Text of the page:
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Durham University

Department of Physics

Staff profile

Publication details for Prof David Alexander

Lansbury, G.B., Alexander, D.M., Del Moro, A., Gandhi, P., Assef, R.J., Stern, D., Aird, J., Ballantyne, D.R., Baloković, M., Bauer, F.E., Boggs, S.E., Brandt, W.N., Christensen, F.E., Craig, W.W., Elvis, M., Grefenstette, B.W., Hailey, C.J., Harrison, F.A., Hickox, R.C., Koss, M., LaMassa, S.M., Luo, B., Mullaney, J.R., Teng, S.H., Urry, C.M. & Zhang, W.W. (2014). NuSTAR Observations of Heavily Obscured Quasars at z ~ 0.5. The Astrophysical Journal 785(1): 17.

Author(s) from Durham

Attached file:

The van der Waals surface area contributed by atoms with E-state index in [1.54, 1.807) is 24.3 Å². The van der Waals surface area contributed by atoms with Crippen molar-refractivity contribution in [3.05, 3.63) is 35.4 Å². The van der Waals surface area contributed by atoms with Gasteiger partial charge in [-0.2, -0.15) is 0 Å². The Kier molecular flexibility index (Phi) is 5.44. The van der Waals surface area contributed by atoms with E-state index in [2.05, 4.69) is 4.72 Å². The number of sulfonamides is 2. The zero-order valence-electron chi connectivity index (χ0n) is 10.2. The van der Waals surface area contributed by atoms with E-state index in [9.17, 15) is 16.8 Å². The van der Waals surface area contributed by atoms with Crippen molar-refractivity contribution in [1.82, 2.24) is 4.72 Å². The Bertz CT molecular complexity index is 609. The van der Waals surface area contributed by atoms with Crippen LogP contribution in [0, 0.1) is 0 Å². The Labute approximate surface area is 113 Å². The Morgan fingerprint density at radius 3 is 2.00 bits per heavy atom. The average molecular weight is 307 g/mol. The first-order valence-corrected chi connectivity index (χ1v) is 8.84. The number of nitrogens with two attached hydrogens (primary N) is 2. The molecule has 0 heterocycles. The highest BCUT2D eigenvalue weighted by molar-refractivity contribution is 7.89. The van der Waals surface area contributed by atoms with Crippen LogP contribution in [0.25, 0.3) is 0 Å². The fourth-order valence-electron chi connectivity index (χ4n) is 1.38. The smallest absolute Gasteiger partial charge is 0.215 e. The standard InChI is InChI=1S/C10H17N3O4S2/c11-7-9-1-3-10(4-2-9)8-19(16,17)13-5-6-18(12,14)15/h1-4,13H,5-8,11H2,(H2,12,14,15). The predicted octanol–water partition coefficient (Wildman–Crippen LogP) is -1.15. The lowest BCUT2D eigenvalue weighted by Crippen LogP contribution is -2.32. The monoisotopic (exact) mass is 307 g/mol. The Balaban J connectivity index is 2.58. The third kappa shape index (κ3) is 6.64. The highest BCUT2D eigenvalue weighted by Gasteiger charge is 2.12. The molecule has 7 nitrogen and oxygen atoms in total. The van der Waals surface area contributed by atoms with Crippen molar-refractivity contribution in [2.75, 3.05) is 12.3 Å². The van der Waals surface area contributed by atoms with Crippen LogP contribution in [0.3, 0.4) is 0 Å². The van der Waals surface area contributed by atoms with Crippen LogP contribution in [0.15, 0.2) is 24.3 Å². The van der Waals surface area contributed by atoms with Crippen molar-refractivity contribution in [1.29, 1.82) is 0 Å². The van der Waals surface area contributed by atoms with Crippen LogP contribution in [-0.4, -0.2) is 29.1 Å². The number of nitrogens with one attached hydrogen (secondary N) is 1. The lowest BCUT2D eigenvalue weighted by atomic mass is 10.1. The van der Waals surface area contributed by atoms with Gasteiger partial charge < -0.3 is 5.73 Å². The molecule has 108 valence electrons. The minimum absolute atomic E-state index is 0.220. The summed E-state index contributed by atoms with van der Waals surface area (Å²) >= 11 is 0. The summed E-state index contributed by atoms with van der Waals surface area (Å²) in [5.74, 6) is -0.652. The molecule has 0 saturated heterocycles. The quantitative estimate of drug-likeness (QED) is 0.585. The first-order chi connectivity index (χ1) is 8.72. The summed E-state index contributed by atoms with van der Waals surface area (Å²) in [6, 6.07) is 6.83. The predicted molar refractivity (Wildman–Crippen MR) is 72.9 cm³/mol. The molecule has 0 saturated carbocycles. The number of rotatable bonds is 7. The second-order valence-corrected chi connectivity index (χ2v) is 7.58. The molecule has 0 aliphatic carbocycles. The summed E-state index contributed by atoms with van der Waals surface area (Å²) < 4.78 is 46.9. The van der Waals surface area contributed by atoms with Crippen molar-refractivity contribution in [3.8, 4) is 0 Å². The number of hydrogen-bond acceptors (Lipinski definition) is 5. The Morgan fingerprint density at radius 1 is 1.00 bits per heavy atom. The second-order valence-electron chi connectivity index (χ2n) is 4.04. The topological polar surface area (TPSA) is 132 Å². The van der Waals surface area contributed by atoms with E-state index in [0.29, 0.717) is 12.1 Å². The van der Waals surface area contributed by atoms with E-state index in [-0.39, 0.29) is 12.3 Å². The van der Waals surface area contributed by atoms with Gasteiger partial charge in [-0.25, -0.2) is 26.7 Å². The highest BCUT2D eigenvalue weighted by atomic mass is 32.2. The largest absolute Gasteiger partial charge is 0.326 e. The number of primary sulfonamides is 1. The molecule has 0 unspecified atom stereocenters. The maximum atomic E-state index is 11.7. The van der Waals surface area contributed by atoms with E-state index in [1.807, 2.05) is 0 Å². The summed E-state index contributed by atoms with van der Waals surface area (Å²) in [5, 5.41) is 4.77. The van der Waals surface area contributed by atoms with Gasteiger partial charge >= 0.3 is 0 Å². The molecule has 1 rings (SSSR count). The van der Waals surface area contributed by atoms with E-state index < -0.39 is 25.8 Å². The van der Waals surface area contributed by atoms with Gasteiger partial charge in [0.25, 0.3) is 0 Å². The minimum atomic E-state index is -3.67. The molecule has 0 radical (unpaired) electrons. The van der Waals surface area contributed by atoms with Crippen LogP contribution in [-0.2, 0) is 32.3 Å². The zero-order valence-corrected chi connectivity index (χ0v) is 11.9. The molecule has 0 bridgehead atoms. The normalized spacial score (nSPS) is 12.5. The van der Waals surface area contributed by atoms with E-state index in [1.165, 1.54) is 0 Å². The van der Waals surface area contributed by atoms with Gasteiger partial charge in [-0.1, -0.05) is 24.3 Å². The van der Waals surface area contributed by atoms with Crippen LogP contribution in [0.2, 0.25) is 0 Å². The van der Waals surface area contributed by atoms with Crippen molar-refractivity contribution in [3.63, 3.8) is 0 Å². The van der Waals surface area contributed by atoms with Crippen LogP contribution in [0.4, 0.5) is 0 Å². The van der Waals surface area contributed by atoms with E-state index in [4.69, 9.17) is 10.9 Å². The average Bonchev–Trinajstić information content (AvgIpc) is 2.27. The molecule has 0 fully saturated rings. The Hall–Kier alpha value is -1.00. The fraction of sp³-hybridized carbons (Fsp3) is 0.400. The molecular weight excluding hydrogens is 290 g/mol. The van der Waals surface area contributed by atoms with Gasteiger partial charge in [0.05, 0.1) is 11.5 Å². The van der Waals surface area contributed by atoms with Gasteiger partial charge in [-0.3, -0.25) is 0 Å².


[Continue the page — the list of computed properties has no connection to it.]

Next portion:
We present NuSTAR hard X-ray observations of three Type 2 quasars at z ≈ 0.4-0.5, optically selected from the Sloan Digital Sky Survey. Although the quasars show evidence for being heavily obscured, Compton-thick systems on the basis of the 2-10 keV to [O III] luminosity ratio and multiwavelength diagnostics, their X-ray absorbing column densities (N H) are poorly known. In this analysis, (1) we study X-ray emission at >10 keV, where X-rays from the central black hole are relatively unabsorbed, in order to better constrain N H. (2) We further characterize the physical properties of the sources through broad-band near-UV to mid-IR spectral energy distribution analyses. One of the quasars is detected with NuSTAR at >8 keV with a no-source probability of <0.1%, and its X-ray band ratio suggests near Compton-thick absorption with N H gsim 5 × 1023 cm–2. The other two quasars are undetected, and have low X-ray to mid-IR luminosity ratios in both the low-energy (2-10 keV) and high-energy (10-40 keV) X-ray regimes that are consistent with extreme, Compton-thick absorption (N H gsim 1024 cm–2). We find that for quasars at z ~ 0.5, NuSTAR provides a significant improvement compared to lower energy (<10 keV) Chandra and XMM-Newton observations alone, as higher column densities can now be directly constrained.